Skateboards have always been cool. But when someone decided to put a motor in them, they became even cooler, all hazards aside, of course. And with this latest trend of micro-mobility and “last-mile” vehicles, it might come as a surprise that the first motorized skateboards exist since the early 70s. But, in recent years, millennials have taken to electric skateboards and scooters to move about and upload Tik Toks while doing so. And this is largely due to one company: Boosted.
Motorola was a pioneer in mobile communications and helped shape entire markets with groundbreaking products. But now, it’s gone. And, yes, we can summarize this episode and say that it was a giant failing to act upon change. But we’d be lying because there’s more to it. It was the culture and management that killed Motorola.
Amidst this ever-changing crisis, companies -startups included- are trying to come to grips with the new realities of workspaces. If you are a founder who has already built a team of co-founders, consultants, and even employees, here’s what to expect as we shift towards a predominantly virtual landscape.
Decades ago, Atari was THE videogame console. It helped develop the gaming world in the U.S., with its great 2600 console and games such as Pong and Space Invaders. But then a little alien came along, the market crashed, and chaos ensued. Gamers all over the world owe a lot to the once successful brand, which is why we’re going to talk about Atari in this episode of company Forensics.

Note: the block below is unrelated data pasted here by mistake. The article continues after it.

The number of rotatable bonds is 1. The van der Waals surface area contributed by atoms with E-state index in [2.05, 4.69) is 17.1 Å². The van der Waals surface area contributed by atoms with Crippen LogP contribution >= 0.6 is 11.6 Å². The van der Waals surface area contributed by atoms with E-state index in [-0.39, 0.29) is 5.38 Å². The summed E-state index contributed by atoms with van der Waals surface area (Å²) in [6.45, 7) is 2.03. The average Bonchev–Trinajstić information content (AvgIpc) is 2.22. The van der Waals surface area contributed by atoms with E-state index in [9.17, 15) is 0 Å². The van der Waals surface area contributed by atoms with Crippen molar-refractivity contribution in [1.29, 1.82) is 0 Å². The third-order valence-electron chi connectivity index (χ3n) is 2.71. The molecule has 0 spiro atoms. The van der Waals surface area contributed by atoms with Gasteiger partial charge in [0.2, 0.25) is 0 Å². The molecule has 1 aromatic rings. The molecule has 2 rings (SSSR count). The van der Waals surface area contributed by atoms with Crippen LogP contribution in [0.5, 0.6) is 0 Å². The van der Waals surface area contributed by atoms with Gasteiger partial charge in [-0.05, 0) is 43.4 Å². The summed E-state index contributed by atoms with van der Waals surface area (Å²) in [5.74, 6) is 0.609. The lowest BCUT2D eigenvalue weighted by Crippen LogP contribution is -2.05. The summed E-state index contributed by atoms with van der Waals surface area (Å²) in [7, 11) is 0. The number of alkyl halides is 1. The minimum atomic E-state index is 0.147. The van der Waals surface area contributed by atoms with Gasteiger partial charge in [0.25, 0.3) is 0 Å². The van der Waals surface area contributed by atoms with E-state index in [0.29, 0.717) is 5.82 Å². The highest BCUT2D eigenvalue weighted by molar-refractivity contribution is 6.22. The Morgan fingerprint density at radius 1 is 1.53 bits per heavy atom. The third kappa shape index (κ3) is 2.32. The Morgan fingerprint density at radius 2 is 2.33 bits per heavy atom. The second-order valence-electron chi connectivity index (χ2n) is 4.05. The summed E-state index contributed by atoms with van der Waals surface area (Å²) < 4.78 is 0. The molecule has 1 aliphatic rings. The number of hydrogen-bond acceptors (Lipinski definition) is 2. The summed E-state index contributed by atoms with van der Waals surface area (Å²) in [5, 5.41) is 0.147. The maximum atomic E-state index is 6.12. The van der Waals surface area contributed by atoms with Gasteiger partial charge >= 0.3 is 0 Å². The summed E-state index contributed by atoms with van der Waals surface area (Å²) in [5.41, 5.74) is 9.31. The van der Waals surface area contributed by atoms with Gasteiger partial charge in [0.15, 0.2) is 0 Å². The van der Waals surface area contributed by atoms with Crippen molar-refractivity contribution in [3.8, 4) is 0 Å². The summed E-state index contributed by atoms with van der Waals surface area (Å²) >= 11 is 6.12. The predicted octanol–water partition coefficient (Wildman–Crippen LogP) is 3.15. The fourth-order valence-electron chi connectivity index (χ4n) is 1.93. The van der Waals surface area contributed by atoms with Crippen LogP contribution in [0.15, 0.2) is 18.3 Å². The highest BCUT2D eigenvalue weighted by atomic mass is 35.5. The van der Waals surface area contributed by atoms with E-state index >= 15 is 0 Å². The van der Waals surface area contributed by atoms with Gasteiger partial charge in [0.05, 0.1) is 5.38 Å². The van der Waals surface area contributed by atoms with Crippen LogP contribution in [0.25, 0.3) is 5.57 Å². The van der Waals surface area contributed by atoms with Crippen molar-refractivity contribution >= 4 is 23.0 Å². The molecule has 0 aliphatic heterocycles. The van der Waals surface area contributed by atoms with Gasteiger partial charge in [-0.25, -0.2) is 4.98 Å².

In this episode of Company Forensics, we’ll talk about one of the coolest clothing brands in the world: The North Face. That’s right. It seems like the brand has existed for decades and that their high-end products last forever. And this is true.
In this episode, we cover HQ Trivia. A mix of bad business decisions, a peculiar personality, a product that was too good to be true; and a flawed business model. Find out why HQ Trivia, a seemingly innocent game in which players earned money by answering general culture questions, against the clock, failed tremendously.
Let’s say you wanted to ship something to the other side of the country, and you didn’t want to look for a box big enough, or queue at the post office. None of that. You just wanted to have someone come and pick up your package, from the comfort of your home. Well, Shyp did just that.
From its QWERTY keyboard to real time emails, the BlackBerry was, for many years, the smartphone by choice. BlackBerry did a lot of things right. But… they did A LOT of things wrong.